By John Riaga
Five Lake Victoria Islands and the Mbita district mainland are now under KEMRI/CDC’s Neglected Tropical Diseases (NTD) microscope in an effort to control and possibly eliminate Bilharzia in these areas. According to the Principal Investigator (PI) Dr. Maurice Odiere, this research will extend treatment benefits to areas not previously covered by mass drug administration programs. “This will be the first time islands in Lake Victoria will be able to benefit from a program like this,” he said. The islands of Mfang’ano, Takawiri, Ringiti, Rhemba and Ngodhe along with the Mbita mainland will be targeted in the four-year study beginning February 2012.
The research will generate recommendations for optimal impact indicators that could be included in routine schistosomiasis and Soil Transmitted Helminthes (STH) monitoring and evaluation programs benefiting all of Kenya and other countries where these diseases are endemic. The study will evaluate the public health benefits associated with community-wide and school-based treatment programs for schistosomiasis and STH infections. For preschool-age children especially, direct evidence of schistosomiasis and STH-induced morbidity and the impact of treatment could help to advocate for the extension of routine treatment for this age group. In addition to working in partnership with the Ministry of Public Health and Sanitation (MOPHS), Provincial Administration and the Ministry of Education, they also hope to work alongside an organization called Deworm the World in Kenya in support of the National Control Program for Schistosomiasis and soil-transmitted worms.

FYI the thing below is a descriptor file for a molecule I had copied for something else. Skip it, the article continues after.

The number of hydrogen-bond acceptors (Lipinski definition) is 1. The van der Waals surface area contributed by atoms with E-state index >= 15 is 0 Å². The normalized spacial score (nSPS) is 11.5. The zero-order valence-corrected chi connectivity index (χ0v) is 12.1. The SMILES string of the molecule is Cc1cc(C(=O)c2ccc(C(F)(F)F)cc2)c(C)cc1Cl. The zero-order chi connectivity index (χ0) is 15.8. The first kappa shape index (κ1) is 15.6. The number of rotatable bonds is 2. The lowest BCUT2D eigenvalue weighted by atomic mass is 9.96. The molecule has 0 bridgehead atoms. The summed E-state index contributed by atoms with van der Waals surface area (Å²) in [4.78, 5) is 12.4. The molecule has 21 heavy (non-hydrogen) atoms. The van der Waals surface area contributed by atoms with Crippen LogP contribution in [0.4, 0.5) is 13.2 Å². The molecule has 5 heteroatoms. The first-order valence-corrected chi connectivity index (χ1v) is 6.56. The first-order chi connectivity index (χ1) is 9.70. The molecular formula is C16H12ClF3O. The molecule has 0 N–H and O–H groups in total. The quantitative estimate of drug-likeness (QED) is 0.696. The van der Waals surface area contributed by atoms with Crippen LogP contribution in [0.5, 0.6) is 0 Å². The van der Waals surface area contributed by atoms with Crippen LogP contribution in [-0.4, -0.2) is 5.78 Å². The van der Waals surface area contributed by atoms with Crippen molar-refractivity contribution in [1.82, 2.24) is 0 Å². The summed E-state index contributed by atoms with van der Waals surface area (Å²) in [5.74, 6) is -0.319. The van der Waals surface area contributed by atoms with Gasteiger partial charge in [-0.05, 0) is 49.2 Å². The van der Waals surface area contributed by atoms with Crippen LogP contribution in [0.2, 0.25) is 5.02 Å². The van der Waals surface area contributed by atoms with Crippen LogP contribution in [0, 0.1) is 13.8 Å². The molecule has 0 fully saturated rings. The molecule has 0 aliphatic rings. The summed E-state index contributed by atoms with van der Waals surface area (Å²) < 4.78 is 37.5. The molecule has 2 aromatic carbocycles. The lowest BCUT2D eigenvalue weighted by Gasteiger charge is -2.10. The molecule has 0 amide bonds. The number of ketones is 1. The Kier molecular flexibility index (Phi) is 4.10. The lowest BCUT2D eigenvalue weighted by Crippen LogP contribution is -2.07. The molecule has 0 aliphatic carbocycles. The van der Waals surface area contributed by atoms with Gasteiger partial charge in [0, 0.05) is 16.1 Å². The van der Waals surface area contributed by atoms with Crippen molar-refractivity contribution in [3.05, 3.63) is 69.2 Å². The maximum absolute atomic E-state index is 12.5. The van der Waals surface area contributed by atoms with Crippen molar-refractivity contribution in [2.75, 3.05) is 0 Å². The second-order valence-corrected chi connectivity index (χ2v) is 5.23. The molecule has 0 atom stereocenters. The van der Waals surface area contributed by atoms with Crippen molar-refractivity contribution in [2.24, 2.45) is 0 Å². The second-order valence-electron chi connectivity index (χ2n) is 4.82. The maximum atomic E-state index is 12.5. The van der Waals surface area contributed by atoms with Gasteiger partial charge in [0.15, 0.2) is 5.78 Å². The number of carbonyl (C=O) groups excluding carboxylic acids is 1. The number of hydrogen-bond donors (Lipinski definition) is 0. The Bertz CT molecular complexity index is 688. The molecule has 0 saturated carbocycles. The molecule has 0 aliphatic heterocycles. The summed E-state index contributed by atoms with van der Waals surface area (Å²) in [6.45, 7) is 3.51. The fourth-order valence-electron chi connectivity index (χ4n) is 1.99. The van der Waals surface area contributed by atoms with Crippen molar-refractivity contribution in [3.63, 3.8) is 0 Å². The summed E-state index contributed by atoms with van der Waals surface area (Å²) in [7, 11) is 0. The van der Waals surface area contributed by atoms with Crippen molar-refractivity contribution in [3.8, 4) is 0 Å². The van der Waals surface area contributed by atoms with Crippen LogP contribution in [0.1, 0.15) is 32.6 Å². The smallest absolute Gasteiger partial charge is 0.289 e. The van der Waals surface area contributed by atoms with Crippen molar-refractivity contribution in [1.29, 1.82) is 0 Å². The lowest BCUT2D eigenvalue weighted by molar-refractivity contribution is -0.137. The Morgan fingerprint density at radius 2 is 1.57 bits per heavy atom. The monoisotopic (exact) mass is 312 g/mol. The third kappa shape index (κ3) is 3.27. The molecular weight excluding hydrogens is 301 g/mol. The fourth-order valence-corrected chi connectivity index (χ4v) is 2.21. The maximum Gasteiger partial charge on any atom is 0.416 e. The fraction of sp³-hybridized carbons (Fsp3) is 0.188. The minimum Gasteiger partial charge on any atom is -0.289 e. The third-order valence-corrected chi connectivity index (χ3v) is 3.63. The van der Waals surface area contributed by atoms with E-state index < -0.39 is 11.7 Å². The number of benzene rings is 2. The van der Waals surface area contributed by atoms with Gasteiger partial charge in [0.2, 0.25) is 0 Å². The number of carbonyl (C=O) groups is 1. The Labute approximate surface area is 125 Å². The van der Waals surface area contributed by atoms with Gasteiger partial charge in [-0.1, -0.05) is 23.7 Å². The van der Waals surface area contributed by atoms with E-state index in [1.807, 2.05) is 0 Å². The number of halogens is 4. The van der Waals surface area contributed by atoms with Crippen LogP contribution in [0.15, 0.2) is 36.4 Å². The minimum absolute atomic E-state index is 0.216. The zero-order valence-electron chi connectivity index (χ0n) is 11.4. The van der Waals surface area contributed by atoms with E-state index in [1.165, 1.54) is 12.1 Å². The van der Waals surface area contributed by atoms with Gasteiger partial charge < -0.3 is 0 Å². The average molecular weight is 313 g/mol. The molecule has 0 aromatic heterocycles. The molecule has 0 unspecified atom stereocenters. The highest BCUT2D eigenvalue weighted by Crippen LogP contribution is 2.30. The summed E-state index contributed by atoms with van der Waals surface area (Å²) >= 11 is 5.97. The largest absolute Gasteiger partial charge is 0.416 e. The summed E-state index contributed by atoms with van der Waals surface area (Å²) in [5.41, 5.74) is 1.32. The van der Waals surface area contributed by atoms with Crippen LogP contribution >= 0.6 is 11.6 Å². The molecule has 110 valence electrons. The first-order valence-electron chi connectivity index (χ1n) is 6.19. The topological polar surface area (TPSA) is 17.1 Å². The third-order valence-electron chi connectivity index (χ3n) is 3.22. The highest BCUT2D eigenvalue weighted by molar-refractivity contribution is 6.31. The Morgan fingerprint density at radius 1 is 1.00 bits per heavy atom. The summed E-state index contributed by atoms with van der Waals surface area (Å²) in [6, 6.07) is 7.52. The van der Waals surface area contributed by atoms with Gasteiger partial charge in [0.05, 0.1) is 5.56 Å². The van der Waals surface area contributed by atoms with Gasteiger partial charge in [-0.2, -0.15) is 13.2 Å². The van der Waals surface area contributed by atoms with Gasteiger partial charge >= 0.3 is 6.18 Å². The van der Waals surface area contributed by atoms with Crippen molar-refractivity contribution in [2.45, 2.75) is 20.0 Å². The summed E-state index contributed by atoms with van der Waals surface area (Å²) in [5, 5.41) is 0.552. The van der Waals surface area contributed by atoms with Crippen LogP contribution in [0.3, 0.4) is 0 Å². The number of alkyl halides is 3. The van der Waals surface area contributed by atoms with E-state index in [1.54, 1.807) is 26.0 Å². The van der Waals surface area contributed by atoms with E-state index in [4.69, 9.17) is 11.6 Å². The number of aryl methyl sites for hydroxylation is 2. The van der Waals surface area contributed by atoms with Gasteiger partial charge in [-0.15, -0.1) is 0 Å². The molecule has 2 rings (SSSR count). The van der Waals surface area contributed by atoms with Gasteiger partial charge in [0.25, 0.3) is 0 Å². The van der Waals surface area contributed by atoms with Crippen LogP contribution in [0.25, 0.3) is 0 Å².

Thirty study villages being selected have Schistosoma mansoni prevalence of 25% or more, based on screening in schools that fall within 5 km from lakeshore and randomized into two study arms that represent extremes in treatment schedules. “We believe that after the four year intervention, we shall have put under control, if not eliminated, schistosomiasis completely from Mbita and the surrounding islands” said Dr. Odiere. The study titled Capturing the impact of an integrated control program for schistosomiasis and soil-transmitted helminthes (STH) through monitoring of prevalence and morbidity in high prevalence areas of western Kenya is funded by the Centers for Disease Control and Prevention, which received financial support from the Bill and Melinda Gates Foundation for this project.
Last Updated (Tuesday, 12 June 2012 07:23)